Travel

How to choose a face shield for travel, according to doctors

These plastic screens offer next-level protection—if you know how to choose and use them properly.

Women wearing red long-sleeved shirt, mask and face shield staring at the smart-phone she's holding while at the airport. Credit: Getty Images / Toondelamour

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Planning a long-awaited vacation in 2021? As vaccinations roll out in the United States and beyond, doctors have made it clear that a return to normalcy will be slow and continue to require precautions.

The CDC released new guidelines on Tuesday saying that fully vaccinated people don’t need to wear a mask outside unless they are in a large crowd. Vaccinated individuals also do not need to mask up at small outdoor gatherings regardless members of the group's vaccination status. The agency still strongly recommends wearing face masks outdoors for the non-vaccinated, and coverings are required for all at many indoor public places and when traveling.

Travel that involves planes, trains, or other vessels where people are contained within will demand the continued use of masks in the U.S., per a presidential executive order. However, “many viruses infect by entering mucus membranes,” like the eyes, says Shira Doron, hospital epidemiologist at Tufts Medical Center in Boston. “Therefore, the combination of a mask and eye protection are best to avoid getting the virus.” Even vaccinated individuals may worry about breakthrough cases, or those rare instances of COVID-19 that occur post-vaccine, and want to add extra protection, like a face shield.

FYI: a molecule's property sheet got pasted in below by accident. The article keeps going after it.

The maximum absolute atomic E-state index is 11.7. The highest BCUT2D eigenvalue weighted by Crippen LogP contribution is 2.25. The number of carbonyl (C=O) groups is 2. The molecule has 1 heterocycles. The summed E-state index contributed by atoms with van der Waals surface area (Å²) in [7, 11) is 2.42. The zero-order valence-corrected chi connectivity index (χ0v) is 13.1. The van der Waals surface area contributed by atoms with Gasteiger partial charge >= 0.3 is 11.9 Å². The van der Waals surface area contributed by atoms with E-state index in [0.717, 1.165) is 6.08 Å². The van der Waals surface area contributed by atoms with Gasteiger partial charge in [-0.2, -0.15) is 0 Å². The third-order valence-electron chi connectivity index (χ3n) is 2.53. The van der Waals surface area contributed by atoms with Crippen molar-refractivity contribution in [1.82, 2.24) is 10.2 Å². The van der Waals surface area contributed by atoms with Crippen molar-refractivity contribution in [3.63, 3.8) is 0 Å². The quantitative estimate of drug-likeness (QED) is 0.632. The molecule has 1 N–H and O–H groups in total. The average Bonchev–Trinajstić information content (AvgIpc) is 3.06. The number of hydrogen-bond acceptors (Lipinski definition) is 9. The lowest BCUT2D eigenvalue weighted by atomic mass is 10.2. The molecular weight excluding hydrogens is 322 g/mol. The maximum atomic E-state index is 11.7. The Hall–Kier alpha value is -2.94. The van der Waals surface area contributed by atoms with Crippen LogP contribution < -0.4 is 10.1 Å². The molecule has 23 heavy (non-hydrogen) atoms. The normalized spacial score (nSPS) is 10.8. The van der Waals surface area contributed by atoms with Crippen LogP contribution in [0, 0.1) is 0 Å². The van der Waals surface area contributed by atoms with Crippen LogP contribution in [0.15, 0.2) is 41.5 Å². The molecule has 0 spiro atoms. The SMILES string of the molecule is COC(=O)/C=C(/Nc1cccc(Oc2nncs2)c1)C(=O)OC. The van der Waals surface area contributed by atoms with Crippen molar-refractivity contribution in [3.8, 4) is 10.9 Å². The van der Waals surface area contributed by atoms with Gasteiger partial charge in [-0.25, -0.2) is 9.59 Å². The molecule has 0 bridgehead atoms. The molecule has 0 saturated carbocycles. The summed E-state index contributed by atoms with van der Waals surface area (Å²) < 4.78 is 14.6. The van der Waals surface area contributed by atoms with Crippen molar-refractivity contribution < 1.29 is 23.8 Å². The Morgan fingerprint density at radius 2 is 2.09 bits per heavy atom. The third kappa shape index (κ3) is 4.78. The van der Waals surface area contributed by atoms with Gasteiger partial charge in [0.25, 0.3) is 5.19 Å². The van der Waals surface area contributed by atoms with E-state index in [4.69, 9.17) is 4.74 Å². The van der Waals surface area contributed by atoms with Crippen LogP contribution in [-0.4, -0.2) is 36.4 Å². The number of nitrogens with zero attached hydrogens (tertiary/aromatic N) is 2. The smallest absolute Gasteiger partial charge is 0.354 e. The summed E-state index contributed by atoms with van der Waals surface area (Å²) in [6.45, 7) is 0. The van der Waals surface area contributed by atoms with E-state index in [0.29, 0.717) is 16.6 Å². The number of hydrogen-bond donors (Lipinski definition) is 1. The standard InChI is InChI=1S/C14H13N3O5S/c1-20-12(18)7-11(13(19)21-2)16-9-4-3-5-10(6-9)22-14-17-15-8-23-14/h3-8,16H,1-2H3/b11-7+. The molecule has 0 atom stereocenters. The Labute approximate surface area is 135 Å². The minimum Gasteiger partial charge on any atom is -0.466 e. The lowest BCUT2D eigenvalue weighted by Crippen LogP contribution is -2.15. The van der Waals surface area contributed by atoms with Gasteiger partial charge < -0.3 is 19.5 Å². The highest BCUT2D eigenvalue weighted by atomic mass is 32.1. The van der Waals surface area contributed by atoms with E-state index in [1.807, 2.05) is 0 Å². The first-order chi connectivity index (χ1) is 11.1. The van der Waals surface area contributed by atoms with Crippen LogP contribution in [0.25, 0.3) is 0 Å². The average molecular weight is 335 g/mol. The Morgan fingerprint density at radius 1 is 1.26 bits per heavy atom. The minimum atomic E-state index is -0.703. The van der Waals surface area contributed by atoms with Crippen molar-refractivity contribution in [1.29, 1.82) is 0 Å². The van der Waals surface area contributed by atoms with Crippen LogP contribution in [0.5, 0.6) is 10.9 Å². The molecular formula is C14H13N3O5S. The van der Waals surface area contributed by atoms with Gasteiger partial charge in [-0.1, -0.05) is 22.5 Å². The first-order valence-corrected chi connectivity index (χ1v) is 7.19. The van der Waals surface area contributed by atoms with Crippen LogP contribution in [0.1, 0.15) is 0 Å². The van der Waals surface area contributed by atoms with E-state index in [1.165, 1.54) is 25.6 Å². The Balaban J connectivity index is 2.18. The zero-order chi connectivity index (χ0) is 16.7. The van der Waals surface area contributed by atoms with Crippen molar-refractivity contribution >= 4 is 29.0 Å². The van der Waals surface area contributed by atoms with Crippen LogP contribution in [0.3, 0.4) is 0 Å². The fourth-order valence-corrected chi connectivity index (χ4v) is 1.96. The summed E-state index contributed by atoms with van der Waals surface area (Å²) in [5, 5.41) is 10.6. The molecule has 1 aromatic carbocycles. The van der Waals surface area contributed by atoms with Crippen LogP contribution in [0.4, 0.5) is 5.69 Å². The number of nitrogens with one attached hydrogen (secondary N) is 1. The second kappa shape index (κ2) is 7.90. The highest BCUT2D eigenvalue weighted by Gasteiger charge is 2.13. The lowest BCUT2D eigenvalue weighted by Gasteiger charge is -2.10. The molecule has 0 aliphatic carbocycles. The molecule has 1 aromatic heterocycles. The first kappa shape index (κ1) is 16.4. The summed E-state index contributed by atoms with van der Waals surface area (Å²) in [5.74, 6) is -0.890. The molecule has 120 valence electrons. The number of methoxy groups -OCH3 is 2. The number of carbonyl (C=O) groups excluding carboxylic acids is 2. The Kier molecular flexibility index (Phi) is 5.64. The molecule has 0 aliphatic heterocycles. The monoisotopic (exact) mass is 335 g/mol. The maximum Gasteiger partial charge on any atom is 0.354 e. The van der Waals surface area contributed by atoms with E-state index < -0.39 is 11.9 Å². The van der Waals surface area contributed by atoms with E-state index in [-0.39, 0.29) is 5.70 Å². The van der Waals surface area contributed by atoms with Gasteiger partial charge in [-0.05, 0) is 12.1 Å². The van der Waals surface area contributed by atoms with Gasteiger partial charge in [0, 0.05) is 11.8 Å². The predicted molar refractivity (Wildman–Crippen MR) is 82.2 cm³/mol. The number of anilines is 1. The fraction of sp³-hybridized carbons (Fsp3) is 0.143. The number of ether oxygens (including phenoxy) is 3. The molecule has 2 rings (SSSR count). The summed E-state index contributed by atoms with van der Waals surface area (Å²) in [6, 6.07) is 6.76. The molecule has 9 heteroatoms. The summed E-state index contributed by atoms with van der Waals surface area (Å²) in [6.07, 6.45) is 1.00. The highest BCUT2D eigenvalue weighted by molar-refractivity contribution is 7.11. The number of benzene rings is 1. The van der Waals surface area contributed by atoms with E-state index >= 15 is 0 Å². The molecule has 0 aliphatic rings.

What are face shields and what protection do they offer from COVID-19?

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Credit: Getty Images / Hispanolistic

Face shields can offer protection for the eyes and an additional barrier for the nose and mouth over a face mask.

The recommendation for eye protection in crowded environments has led to a boom in the use of face shields for travel. But what kind of face shields are best?

Experts say coverage and material are the most important factors to consider. The U.S. Centers for Disease Control (CDC) recommends that face shields “should cover the forehead, extend below the chin, and wrap around the side of the face.”

While some shields may be reusable, any face shield the wearer plans to reuse should not have any porous surfaces, like foam or fabric intended to cushion the face, says Tufts Medical Center’s Doron. In choosing a full face shield, she says: “The first thing I look at is whether every single element of the product is wipeable. It has to have no foam or soft or porous surfaces. If it does, then it must be discarded as soon as you take it off.”

If you want to protect your eyes from COVID-19 on the plane, here are some options that fit those requirements, in several styles to suit your preferences.

Face shields supported by a glasses’ frames

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Credit: Ceestyle / PRO-TEX Face Shields

Face shields that clip to glasses (your own or a dedicated frame) may be the most comfortable yet easy-to-clean option.

Unfortunately, many face shields utilize the foam the Doron warns against, typically as a cushion on the forehead for the shield to rest upon. One way to forgo that material is by using a face shield that utilizes built-in glasses’ frames or clips onto your own prescription frames.